Friday, May 12, 2006

What the tax bill means to investors...and you

Flexo put up a nice post with a high level macroeconomic summary of the new tax bill. You can read it here.

After reading it I decided it was important to research more details, per CNN Money:

Capital Gains & Dividends
  1. The bill will extend for two years the 15 percent rate on long-term capital gains and dividends. For low-income taxpayers, that rate will be 0 percent.
  2. After 2010, the rates are scheduled to revert to 20 percent for long-term capital gains - 10 percent for those in the lowest tax bracket - and one's top income tax rate for dividends.
  3. The key beneficiaries would be those with larger taxable trading accounts (NYC Money might like this) with dividend paying stocks.


  1. Tax year 2006 AMT income exemption levels are increased. The new exemption levels will be $42,500 for single filers, up from $40,450, and $62,550 for joint filers, up from $58,000.
  2. In addition, when calculating whether they're subject to AMT, taxpayers will be allowed to use all nonrefundable personal credits to offset AMT liability. Normally, these credits often end up being disallowed under AMT.

ROTH's available to everyone

  1. All taxpayers, not just those with modified adjusted gross income of $100,000 or less, to convert their traditional IRAs to Roth IRAs starting in 2010.
  2. A partner from Delloite Tax, LLP said that conversion makes sense unless the tax payer expects to be in a substantially lower tax bracket at retirement (think 15% bracket).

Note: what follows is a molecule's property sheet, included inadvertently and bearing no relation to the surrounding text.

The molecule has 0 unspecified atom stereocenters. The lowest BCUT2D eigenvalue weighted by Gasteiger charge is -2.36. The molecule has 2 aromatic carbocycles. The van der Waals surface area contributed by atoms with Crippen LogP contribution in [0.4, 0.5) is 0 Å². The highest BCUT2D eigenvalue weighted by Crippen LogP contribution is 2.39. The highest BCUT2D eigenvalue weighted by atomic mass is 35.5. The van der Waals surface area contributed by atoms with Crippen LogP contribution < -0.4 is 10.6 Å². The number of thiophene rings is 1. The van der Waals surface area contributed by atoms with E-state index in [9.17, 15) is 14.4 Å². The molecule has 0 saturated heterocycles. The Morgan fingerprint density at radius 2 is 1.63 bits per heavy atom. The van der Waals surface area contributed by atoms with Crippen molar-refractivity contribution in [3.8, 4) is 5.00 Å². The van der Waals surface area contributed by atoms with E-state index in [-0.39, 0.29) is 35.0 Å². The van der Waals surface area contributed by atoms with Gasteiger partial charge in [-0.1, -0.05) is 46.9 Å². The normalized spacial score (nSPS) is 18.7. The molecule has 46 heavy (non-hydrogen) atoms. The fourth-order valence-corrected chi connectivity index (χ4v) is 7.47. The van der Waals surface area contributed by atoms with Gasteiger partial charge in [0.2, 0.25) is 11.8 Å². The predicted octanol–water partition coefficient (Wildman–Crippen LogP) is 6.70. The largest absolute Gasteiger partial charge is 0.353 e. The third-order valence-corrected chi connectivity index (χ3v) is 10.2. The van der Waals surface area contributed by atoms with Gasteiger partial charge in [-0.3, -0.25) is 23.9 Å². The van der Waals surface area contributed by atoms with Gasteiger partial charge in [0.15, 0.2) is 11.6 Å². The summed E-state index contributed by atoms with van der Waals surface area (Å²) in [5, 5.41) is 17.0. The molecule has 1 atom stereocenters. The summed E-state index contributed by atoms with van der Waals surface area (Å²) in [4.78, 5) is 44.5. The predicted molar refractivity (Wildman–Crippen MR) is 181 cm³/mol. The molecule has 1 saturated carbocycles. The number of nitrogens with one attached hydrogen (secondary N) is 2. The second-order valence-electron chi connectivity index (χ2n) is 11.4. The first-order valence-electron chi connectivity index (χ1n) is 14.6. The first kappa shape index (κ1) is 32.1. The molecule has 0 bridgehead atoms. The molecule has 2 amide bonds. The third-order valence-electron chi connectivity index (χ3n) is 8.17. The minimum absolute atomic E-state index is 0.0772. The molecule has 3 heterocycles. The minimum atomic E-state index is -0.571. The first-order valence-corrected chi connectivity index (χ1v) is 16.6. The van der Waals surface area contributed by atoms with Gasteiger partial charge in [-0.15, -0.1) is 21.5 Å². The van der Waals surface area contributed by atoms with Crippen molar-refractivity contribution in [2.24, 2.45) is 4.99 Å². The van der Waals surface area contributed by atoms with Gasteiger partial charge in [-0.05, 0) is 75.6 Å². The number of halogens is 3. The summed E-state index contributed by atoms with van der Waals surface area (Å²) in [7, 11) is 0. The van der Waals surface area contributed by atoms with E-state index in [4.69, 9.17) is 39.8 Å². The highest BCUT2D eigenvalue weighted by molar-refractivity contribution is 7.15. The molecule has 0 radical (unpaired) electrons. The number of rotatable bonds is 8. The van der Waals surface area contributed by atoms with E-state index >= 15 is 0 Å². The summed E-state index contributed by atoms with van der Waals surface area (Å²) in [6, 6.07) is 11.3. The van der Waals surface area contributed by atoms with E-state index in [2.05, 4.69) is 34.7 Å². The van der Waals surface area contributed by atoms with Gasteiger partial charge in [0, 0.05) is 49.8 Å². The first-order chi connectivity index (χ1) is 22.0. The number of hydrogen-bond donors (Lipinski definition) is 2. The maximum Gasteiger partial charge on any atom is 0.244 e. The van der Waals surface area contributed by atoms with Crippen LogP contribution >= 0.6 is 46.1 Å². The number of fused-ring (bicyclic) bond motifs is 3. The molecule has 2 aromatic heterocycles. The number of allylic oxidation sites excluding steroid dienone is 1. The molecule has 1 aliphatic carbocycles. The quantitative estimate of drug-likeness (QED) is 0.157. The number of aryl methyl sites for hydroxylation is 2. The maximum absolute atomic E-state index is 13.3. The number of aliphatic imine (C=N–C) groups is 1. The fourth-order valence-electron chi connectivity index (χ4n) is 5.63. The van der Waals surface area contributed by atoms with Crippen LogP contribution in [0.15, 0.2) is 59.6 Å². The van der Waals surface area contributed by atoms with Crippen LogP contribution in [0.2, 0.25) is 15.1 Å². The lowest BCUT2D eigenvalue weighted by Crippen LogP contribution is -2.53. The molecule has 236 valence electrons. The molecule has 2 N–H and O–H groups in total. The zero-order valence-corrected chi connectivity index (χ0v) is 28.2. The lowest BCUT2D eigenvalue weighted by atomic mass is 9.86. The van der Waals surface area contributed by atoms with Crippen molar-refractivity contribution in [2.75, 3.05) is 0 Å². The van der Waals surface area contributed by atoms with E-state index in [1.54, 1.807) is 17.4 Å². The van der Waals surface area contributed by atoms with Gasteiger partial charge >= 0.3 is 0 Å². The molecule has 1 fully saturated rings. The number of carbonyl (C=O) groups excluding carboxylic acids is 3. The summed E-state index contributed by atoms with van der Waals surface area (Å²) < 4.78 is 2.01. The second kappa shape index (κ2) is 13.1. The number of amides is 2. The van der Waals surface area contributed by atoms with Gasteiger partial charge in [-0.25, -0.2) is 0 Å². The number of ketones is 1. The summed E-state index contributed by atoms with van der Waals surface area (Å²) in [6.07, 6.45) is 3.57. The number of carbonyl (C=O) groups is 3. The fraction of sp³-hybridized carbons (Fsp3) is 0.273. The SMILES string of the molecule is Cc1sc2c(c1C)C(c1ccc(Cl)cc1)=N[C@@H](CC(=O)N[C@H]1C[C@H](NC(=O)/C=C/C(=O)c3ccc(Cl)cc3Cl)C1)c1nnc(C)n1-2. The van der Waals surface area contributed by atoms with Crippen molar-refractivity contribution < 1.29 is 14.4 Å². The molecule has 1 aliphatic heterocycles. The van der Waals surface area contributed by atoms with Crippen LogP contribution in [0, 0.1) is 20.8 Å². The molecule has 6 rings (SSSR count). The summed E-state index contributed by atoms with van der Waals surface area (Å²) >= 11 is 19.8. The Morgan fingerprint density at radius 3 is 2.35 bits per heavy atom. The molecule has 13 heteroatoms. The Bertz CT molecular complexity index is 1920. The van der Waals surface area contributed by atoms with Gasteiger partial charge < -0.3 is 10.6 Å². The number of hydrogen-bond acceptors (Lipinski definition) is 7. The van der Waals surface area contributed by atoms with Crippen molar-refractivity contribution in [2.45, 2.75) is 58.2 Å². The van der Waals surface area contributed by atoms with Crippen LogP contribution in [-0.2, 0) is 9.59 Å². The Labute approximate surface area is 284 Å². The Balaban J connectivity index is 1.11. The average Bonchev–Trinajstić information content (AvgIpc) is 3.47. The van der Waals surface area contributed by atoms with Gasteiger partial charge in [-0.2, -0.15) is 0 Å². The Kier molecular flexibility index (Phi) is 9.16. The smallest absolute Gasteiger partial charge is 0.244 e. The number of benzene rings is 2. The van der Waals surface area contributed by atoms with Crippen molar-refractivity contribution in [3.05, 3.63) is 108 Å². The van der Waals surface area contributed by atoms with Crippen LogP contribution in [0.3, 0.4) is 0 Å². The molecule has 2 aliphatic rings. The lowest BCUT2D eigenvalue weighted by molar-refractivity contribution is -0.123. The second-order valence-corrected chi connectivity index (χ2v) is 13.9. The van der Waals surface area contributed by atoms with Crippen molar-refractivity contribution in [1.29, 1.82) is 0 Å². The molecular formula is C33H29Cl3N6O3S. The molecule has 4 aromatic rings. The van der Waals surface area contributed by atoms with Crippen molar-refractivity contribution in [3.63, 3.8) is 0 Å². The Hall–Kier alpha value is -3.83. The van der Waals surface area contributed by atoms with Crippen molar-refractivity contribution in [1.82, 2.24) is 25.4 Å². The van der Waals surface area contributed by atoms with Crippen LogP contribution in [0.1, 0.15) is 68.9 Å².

3. There is an expectation that taxes owed for the conversion would come from savings in taxable accounts, versus diminishing your retirement accounts.
  4. This is one you need to spend a little time analyzing. The right decision could add substantial savings, while the wrong decision can have substantial costs. The CNN article does a good job illustrating them.

I, personally, am pleased with the tax changes, though I'm said to hear that some tuition tax credits were removed. That's a shame. Then again maybe it will put greater pressure to reform the corrupt and non-market driven higher education system's tuition policy.

Have a wonderful day,



Dude said...

I've been unable to open a Roth IRA due to the income limitation. Year 2010 will be great. I believe they will allow you to delay paying taxes for one year on half on your 2010 conversions and two years on the second half. I skimmed over this artile in USA Today and didn't get a chance to finish it or read it in more detail. I'll have to check this out again.

The difficulty is in determining if I will be in a higher tax bracket in 2010 or when I retire. I suspect I will not be working by the time I'm ready to tap into the IRA account. Then maybe logically I'll be in a lower tax bracket after I retire. The problem is who knows???

makingourway said...


I've never been able to open a Roth IRA either. I'm looking forward to 2010.

Being able to delay paying conversion taxes will be very attractive for many people.

I imagine your tax bracket challenges will also be related to maintaining your investment discipline. If you hit your targets, the theory seems right, you'll certainly have enough time to push yourself into a fairly high tax bracket. I imagine you'll also have some kind of pension for the military duty.

All of my IRA contributions were after tax. I wonder what that means for conversion. I assume I'll only owne money for the appreciation since it's been in the account, versus the actual contribution.

Who knows? I'm sure it will be clear in a few years.

Thanks so much for the comments,